Craig Van Gelder’s edited volume The Missional Church and Leadership Formation results from the third annual Missional Church Consultation, hosted by Luther Seminary, and is the third book in Eerdmans’s Missional Church Series. In the words of Van Gelder, this book seeks to bring “further clarity to the word ‘missional’ and to contribute to the ever-widening missional church conversation by engaging the issue of leadership formation” (p. viii). Contributors are drawn primarily from leaders within the mainline tradition, including Richard Bliese, Sharon Henderson Callahan, Scott Cormode, Dave Daubert, Terri Martinson Elton, Kyle J. A. Small, Kristine M. Stache, and Craig Van Gelder.
The first section examines the relationship between theological education and leadership formation, with essays from Van Gelder, Small, and Bliese. The second section explores how “missional leadership formation can best be cultivated within and through congregations” (p. 97), with essays from Cormode, Callahan, and Daubert. The final section hosts chapters from Elton and Stache, seeking to answer the question, “What does all of this actually look like within real congregations?” (p. 173).
Rather than offering a detailed response to each essay, the following paragraphs highlight three notable aspects of the book.
A Mainline Conversation. This book is clearly situated in the mainline Protestant context. To orient newcomers, it will help readers to know that in many ways the missional church movement is to the mainline tradition what the emerging church movement is to evangelicalism, only in reverse. Whereas the emerging church movement is pushing evangelicalism toward concerns often championed by the mainline tradition, the missional church movement is pushing the mainline tradition toward concerns more in line with historic evangelicalism. The net effect is that the missional church movement and the emerging church movement tend to meet in the middle space between evangelicalism and the mainline tradition. Like leading voices in the emerging church movement, The Missional Church and Leadership Formation emphasizes social justice, Trinitarian theology, the importance of community, and egalitarianism (relating both to gender-issues and congregational polity). Those critical of the emerging church will find similar ground for critique in this book. And those sympathetic to the concerns of the emerging church will find much that resonates. However, The Missional Church and Leadership Formation lacks the disenfranchised, polemical tone often found in the emerging church literature; evangelicals are not the foil of this book, making it more palatable to traditional evangelical readers.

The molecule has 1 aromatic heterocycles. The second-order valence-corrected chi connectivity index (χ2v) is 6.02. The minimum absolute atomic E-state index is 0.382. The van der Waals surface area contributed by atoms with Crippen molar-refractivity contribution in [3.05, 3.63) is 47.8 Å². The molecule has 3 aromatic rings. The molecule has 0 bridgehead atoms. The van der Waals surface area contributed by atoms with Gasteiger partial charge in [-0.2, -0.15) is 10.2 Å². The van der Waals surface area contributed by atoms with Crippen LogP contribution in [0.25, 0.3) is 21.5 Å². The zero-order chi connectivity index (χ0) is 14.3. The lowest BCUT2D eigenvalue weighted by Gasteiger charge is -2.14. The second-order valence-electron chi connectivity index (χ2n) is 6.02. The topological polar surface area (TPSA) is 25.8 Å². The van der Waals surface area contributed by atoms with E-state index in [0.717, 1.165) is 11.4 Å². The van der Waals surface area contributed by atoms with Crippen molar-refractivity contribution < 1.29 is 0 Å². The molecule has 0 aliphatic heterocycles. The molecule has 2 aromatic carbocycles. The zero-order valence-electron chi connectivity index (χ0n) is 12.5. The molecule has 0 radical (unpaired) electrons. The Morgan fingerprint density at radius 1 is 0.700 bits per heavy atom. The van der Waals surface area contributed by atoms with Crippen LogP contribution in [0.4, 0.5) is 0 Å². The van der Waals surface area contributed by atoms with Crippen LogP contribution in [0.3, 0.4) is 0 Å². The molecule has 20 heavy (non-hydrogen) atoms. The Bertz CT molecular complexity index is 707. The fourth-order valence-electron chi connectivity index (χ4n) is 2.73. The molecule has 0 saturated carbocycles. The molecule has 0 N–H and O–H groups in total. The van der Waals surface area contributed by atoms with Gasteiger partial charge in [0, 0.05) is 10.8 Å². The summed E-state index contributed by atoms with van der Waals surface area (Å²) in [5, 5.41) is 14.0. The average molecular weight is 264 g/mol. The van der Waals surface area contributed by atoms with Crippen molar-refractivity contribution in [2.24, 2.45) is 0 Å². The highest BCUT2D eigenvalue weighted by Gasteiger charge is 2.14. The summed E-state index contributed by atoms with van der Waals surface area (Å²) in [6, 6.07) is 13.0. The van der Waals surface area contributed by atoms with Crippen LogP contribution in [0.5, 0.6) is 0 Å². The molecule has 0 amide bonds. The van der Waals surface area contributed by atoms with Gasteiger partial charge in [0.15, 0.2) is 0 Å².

Regarding Theological Education. While the subtitle of the book is “Helping Congregations Develop Leadership Capacity,” the first section of the book addresses the topic of theological education in the seminaries. Since the inception of the seminary, theological education and ministry training has often been characterized as not sufficiently connected to the local church. The mainline tradition has not escaped this critique, as the first section’s essays show. Van Gelder appropriately raises the question about the key focus of the seminary: Does it exist for catechetical formation, research, or professional training (p. 36)? The failure of a seminary to answer this question, Van Gelder argues, inevitably results in mission confusion for both professors and students. Small’s chapter distinguishes between wissenschaft (scholarship) and paideia (wisdom) as categories for orienting the focus of a seminary, helpfully arguing for the via media of “critical paidea” (p. 50). And Bliese rightly criticizes the “encyclopedic” approach to theological education that has come to characterize seminary training due to the influence of the German system (pp. 87–89).